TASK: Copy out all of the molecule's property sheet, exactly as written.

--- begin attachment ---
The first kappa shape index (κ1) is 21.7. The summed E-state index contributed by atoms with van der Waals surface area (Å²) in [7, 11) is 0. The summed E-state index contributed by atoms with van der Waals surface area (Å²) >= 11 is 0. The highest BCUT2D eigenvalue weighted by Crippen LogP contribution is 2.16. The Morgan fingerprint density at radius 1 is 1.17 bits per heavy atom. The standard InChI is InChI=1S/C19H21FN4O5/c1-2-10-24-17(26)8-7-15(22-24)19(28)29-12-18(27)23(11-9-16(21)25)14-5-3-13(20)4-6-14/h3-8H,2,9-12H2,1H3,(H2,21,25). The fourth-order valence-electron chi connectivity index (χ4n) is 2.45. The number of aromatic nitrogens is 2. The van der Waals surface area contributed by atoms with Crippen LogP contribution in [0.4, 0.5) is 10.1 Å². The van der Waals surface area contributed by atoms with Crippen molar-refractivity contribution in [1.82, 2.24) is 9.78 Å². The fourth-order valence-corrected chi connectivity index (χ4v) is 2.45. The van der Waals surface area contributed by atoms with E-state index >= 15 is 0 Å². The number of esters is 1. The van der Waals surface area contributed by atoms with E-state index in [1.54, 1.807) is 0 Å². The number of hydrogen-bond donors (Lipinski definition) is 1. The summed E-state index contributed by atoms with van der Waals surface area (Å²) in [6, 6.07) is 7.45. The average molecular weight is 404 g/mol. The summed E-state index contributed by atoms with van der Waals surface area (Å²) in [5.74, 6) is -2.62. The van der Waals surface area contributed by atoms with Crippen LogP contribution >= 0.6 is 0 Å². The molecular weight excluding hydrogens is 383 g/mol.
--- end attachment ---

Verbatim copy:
The first kappa shape index (κ1) is 21.7. The summed E-state index contributed by atoms with van der Waals surface area (Å²) in [7, 11) is 0. The summed E-state index contributed by atoms with van der Waals surface area (Å²) >= 11 is 0. The highest BCUT2D eigenvalue weighted by Crippen LogP contribution is 2.16. The Morgan fingerprint density at radius 1 is 1.17 bits per heavy atom. The standard InChI is InChI=1S/C19H21FN4O5/c1-2-10-24-17(26)8-7-15(22-24)19(28)29-12-18(27)23(11-9-16(21)25)14-5-3-13(20)4-6-14/h3-8H,2,9-12H2,1H3,(H2,21,25). The fourth-order valence-electron chi connectivity index (χ4n) is 2.45. The number of aromatic nitrogens is 2. The van der Waals surface area contributed by atoms with Crippen LogP contribution in [0.4, 0.5) is 10.1 Å². The van der Waals surface area contributed by atoms with Crippen molar-refractivity contribution in [1.82, 2.24) is 9.78 Å². The fourth-order valence-corrected chi connectivity index (χ4v) is 2.45. The van der Waals surface area contributed by atoms with E-state index >= 15 is 0 Å². The number of esters is 1. The van der Waals surface area contributed by atoms with E-state index in [1.54, 1.807) is 0 Å². The number of hydrogen-bond donors (Lipinski definition) is 1. The summed E-state index contributed by atoms with van der Waals surface area (Å²) in [6, 6.07) is 7.45. The average molecular weight is 404 g/mol. The summed E-state index contributed by atoms with van der Waals surface area (Å²) in [5.74, 6) is -2.62. The van der Waals surface area contributed by atoms with Crippen LogP contribution >= 0.6 is 0 Å². The molecular weight excluding hydrogens is 383 g/mol.